Maddow transitioned from the value of writing a long-form thesis to a discussion of her recent book “Drift: The Unmooring of American Military Power.” Maddow selected excerpts that detailed the bloating of our modern military. She spoke about the massive manpower required to maintain five thousand nuclear missiles across America, as well as the “immortality” of Pentagon programs championed by Congressional members anxious to maintain jobs and contracts in their districts.

Maddow also examined the military’s unrestrained independence by considering the concurrence of tax cuts and military expansion, the military’s ability to begin a war without Congress’ knowledge, and attribution of responsibility for drone strikes.

“I realize it’s boring to talk about who is operating the drone strikes, but I think it matters if it’s the CIA versus the military,” she said. “We understand the concept of civilian control of the military and civilian leaders’ accountability for military actions, since the commander-in-chief is a civilian official.”


Finally, Maddow considered civilians’ relationship with veterans who fight in our wars. She argued that the gulf of experience separating these two groups has furthered the separation from the American public and its military. Due to the increased privatization of the military and the limited impact that war has on civilians, our country has been able to enter a state of almost perpetual war. An Iraq veteran shared the following impressions with Maddow: “It’s like AIDS was thirty years ago. It is a huge crisis for us, but no one else in the country thinks they are us. No one even thinks they are like us.”

In this way, Maddow connected her AIDS activism and experiences with alienation on Stanford’s campus with the growing alienation from veterans and the military that has developed without our attention. Maddow aimed to engage a healthy bipartisan dialogue regarding the expansion of the military. She recommended more awareness and debate in place of the current lack of dialogue American civilians experienced in recent wars.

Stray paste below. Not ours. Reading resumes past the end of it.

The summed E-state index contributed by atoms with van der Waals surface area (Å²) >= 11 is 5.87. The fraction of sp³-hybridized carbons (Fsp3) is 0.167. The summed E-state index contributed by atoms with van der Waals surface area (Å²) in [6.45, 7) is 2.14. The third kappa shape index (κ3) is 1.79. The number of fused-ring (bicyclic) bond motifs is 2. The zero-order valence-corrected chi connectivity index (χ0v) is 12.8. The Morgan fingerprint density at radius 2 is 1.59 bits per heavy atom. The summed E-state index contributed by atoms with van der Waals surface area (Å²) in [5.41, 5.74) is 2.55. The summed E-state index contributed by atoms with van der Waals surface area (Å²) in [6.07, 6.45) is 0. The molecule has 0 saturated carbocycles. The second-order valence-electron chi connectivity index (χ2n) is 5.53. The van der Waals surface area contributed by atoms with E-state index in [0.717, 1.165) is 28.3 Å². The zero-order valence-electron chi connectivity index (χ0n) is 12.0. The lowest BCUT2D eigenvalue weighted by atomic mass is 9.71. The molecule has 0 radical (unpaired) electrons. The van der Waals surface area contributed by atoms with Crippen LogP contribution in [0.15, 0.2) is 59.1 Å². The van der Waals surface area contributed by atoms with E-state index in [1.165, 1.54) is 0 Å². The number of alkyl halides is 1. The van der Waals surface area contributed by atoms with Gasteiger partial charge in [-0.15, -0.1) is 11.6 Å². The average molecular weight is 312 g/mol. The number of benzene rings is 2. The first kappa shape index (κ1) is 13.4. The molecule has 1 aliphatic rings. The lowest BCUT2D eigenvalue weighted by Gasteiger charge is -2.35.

The techie/fuzzy divide

Much of the discussion following the talk, however, focused on her meditation regarding campus life and the importance of the humanities. Students focused on her foundation in activism, while Rob Reich investigated her perspectives regarding majors and the “techie”/”fuzzy” divide.

“My experience about what we need, in terms of human capital, is that, yeah, we need techies to be delivering vessels through which people can communicate and present content,” she said. “And we need content!...Google changed the world, absolutely. But Google didn’t make the world. Google changed the world by organizing it,” she said, to much appreciation from the “fuzzies” in the audience used to playing second fiddle to “techies” in Silicon Valley culture.

Ultimately, Maddow’s visit to campus spoke to a variety of experiences: that of the Stanford student and that of the world beyond the limits of our perspective, from the AIDS crisis in the 1990s to the implementation and execution of foreign wars. While Drift intended to prompt critical analysis of the modern military complex, Maddow’s talk certainly encouraged students to take a critical eye to their careers at Stanford and beyond.


View photos from the event or watch the talk:


"The Buzz" is the McCoy Family Center for Ethics in Society's student-driven news portal. We review events and speakers and we feature initiatives that are of broad interest. Undergraduate Stanford students write the articles and the Center for Ethics in Society edits and produces the content so that the student writers learn to translate academic subject matter into accessible terms and strengthen the clarity and precision of their writing.